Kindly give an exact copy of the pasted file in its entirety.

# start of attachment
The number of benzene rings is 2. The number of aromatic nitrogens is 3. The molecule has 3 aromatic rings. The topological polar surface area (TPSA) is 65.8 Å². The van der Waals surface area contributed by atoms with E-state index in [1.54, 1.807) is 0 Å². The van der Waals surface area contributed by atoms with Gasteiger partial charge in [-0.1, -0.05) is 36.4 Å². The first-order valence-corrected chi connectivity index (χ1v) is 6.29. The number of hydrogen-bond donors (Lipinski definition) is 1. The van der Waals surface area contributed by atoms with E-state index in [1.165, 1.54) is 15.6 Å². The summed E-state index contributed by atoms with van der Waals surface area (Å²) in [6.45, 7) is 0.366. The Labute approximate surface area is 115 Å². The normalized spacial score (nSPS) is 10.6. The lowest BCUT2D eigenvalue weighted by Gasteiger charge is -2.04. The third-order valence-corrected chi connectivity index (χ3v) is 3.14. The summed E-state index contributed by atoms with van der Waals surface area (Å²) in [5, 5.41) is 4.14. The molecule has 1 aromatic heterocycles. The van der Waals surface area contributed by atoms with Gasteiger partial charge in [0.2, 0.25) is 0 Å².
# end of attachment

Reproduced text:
The number of benzene rings is 2. The number of aromatic nitrogens is 3. The molecule has 3 aromatic rings. The topological polar surface area (TPSA) is 65.8 Å². The van der Waals surface area contributed by atoms with E-state index in [1.54, 1.807) is 0 Å². The van der Waals surface area contributed by atoms with Gasteiger partial charge in [-0.1, -0.05) is 36.4 Å². The first-order valence-corrected chi connectivity index (χ1v) is 6.29. The number of hydrogen-bond donors (Lipinski definition) is 1. The van der Waals surface area contributed by atoms with E-state index in [1.165, 1.54) is 15.6 Å². The summed E-state index contributed by atoms with van der Waals surface area (Å²) in [6.45, 7) is 0.366. The Labute approximate surface area is 115 Å². The normalized spacial score (nSPS) is 10.6. The lowest BCUT2D eigenvalue weighted by Gasteiger charge is -2.04. The third-order valence-corrected chi connectivity index (χ3v) is 3.14. The summed E-state index contributed by atoms with van der Waals surface area (Å²) in [5, 5.41) is 4.14. The molecule has 1 aromatic heterocycles. The van der Waals surface area contributed by atoms with Gasteiger partial charge in [0.2, 0.25) is 0 Å².